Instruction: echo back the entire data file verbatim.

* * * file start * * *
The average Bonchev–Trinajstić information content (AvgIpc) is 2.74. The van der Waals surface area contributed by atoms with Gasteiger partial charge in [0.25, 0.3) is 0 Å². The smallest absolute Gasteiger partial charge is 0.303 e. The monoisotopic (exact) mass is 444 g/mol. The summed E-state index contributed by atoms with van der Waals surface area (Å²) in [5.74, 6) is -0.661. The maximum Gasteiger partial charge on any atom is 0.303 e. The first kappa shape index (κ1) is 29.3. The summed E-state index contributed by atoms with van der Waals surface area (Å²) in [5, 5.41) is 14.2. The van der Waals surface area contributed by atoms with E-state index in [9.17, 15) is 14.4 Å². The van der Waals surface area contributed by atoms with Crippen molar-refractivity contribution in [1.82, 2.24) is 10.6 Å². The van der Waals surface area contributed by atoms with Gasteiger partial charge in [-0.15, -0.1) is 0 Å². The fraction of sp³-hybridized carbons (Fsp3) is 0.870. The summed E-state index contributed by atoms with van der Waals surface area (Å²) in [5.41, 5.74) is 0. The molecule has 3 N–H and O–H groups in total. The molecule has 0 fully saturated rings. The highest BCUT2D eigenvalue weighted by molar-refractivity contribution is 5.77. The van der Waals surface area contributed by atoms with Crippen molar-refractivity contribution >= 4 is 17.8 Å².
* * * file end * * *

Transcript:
The average Bonchev–Trinajstić information content (AvgIpc) is 2.74. The van der Waals surface area contributed by atoms with Gasteiger partial charge in [0.25, 0.3) is 0 Å². The smallest absolute Gasteiger partial charge is 0.303 e. The monoisotopic (exact) mass is 444 g/mol. The summed E-state index contributed by atoms with van der Waals surface area (Å²) in [5.74, 6) is -0.661. The maximum Gasteiger partial charge on any atom is 0.303 e. The first kappa shape index (κ1) is 29.3. The summed E-state index contributed by atoms with van der Waals surface area (Å²) in [5, 5.41) is 14.2. The van der Waals surface area contributed by atoms with E-state index in [9.17, 15) is 14.4 Å². The van der Waals surface area contributed by atoms with Crippen molar-refractivity contribution in [1.82, 2.24) is 10.6 Å². The van der Waals surface area contributed by atoms with Gasteiger partial charge in [-0.15, -0.1) is 0 Å². The fraction of sp³-hybridized carbons (Fsp3) is 0.870. The summed E-state index contributed by atoms with van der Waals surface area (Å²) in [5.41, 5.74) is 0. The molecule has 3 N–H and O–H groups in total. The molecule has 0 fully saturated rings. The highest BCUT2D eigenvalue weighted by molar-refractivity contribution is 5.77. The van der Waals surface area contributed by atoms with Crippen molar-refractivity contribution >= 4 is 17.8 Å².